The Legal Tech-To-English Dictionary Is Back!4 min read
Welcome back, everyone. It’s the return of the Legal Tech-to-English Dictionary! Hide your paralegels and your redwelds. (And, your paralegals managing redwelds.)
In this saucy, special edition of the LTTED, we’re covering the customization options for law practice management software and answering an age-old question: “If I’m a personal injury lawyer, how can I use a generic case management system?”
First world problems, amirite? But, problems nonetheless!
As always, in the Legal Tech-to-English Dictionary, we strive to generate meaningful and useful definitions for real-life legal tech components, while having a bit of fun at the same time.
We’re kind of like “The Benny Hill Show” for tech-savvy lawyers, just without the theme song.
So, without further ado, here’s a brand-new set of definitions.
(For more, check out our the Practice Management by Practice Area section of the Non-Event.)
‘Practice Area-Specific Case Management Software’
- Law practice management software that includes features customized for specific practice areas out of the box, whether as a standalone product, or as a bolt-on to an existing product.
One challenge is that this software is often not as popular or feature-rich as the generic tools that have a wider customer base. Niches lead to riches, they say — I guess, unless you’ve got a practice-area specific case management software product.
Lawyer 1: My practice area-specific case management software is pretty cool. But, it can’t connect to my email or my CRM. And, it doesn’t really do workflows. And, it doesn’t have a payments feature. And, it doesn’t have a client portal. But, I don’t have to pay for a time and billing product that I don’t need, because I don’t track my time. This is how I win.’
- The art and science of pushing data fields (information types) into and out of connected software systems.
If you’re going to integrate softwares, which may be essential when you’re trying to leverage a generalized case management software product for a specific legal practice area, you’ll need to have a basic sense of what field mapping is.
Essentially, it means that fields in one software need to export directly to fields in another software, potentially continuously, so that the two systems can work together. The challenge is that fields often have slightly different names between softwares — that’s why this is a challenge. If everything was named the same way, this would be easy.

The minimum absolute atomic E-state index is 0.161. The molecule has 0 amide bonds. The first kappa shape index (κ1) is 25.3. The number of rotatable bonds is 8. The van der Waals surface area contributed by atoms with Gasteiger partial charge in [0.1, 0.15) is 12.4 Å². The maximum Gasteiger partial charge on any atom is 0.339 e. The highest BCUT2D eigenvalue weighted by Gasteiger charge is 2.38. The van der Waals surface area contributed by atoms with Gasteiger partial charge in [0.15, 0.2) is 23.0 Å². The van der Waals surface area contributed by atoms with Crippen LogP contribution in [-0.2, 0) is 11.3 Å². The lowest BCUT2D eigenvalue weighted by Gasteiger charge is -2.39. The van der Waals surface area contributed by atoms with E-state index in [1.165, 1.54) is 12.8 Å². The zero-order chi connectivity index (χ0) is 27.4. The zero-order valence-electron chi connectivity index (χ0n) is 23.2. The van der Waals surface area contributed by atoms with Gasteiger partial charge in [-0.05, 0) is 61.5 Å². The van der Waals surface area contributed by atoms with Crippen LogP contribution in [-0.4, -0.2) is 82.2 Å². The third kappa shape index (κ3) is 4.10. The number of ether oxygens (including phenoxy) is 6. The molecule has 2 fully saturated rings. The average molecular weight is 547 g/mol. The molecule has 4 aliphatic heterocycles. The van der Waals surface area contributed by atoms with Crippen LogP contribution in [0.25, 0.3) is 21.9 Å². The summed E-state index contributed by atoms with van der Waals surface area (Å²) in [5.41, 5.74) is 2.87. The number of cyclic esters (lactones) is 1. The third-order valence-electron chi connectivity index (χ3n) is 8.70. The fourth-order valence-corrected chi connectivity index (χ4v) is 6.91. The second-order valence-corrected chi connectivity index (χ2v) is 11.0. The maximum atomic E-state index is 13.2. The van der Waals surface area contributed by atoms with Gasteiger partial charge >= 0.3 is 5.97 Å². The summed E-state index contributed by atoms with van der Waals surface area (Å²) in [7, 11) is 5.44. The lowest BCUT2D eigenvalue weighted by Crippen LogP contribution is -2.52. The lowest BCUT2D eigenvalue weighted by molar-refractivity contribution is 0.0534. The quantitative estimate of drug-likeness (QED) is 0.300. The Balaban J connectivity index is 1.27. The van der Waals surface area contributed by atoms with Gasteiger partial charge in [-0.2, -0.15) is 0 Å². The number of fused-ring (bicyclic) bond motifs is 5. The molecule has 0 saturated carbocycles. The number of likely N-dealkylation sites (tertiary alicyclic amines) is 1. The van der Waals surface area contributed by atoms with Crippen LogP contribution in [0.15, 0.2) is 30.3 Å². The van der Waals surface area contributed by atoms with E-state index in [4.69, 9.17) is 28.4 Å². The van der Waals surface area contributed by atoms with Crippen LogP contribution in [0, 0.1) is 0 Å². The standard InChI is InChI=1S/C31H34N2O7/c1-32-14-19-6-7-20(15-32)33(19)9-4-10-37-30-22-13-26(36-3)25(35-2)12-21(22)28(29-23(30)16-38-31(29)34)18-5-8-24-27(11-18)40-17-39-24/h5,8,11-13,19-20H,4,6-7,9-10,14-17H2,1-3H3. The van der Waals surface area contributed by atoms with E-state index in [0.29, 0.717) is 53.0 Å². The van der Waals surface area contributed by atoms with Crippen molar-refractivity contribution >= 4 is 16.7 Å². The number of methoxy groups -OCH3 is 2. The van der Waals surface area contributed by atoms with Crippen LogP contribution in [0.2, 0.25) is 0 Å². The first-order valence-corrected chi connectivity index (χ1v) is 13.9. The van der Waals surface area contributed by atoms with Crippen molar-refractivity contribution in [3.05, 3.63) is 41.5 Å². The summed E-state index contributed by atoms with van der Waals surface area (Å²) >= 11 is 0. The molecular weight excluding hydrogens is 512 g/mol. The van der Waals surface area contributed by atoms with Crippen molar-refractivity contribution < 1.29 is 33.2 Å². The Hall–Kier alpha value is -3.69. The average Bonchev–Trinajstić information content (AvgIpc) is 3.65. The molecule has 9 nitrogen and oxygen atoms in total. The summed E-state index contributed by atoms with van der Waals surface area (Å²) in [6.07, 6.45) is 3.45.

Lawyer 1: This field mapping is a real pain, Marguerite. Now, is it “first-name” or “first/name”? And, wait: Do we want separate fields for first and last names? Ah, to hell with it. I’m gonna go get a caramel macchiato.
- Data fields that users can create, and which are not available by default within a software.
This is one of the reasons why field mapping is so hard, because in some softwares, users are able to create whatever fields they want. Now, try linking that software with another one in which the user can create whatever additional fields they want. The permutations boggle the mind and confound implementation consultants. This is a great (necessary?) feature, if you want to customize generic case management software for your practice, however.
Lawyer 1: Can we create a custom field for peoples’ pets on their contact pages? Maybe for, like, multiple types of pets? Different breeds? Does anyone know how long a leopard gecko lives for?
Lawyer 2: Too long. . . . Too long.
- Aggregated data sets that users can create and compile, and which are not available by default within a software.
So, within specific practice areas, attorneys may need, not just custom fields, but reporting tools that can build upon those custom fields, to generate KPIs unique to the law firm. That means that if you’re trying to customize a law practice management software to your unique needs, you’re also going to need custom reporting tools, which will allow you to create your own unique reports. The ability to generate custom reports also allows law firms to create totally unique KPIs, specifically suited to their business.
Lawyer 1: This custom reporting feature is dope. I never knew that Sylvester neglected to sign office birthday cards 75% of the time. I always knew that that guy was a jerk.
‘Document Templates’ (or ‘precedents’ – for our friends in the Commonwealth nations)
- Base document types which can be customized for specific clients via field inputs and logic.
Specific legal practice areas require specific documents, both those generated by court systems and internally by law firms.
Thus, an estate planning firm needs estate planning documents suited for its jurisdiction, while a small business/corporate law firm needs the right formation documents. And bankruptcy and immigration law firms need the appropriate court and administrative forms for their practices.
Those documents can be completed, potentially automatically, by pulling in field information from a case management software and by completing “interviews” that generate completed documents.
If you’re using a law practice management software for a specific practice, you’ll need to acquire or build template documents, and automate them, via that software or an integrated software — that is, if you want to be more efficient and make more money.
Lawyer 1: I asked Anita for the document templates like you asked, and she told me they’re in something called “Word Perfect.” Is that, like, “Candy Crush,” or something? Can you please help me?
Jared Correia, a consultant and legal technology expert, is the host of the Non-Eventcast, the featured podcast of the Above the Law Non-Event for Tech-Perplexed Lawyers.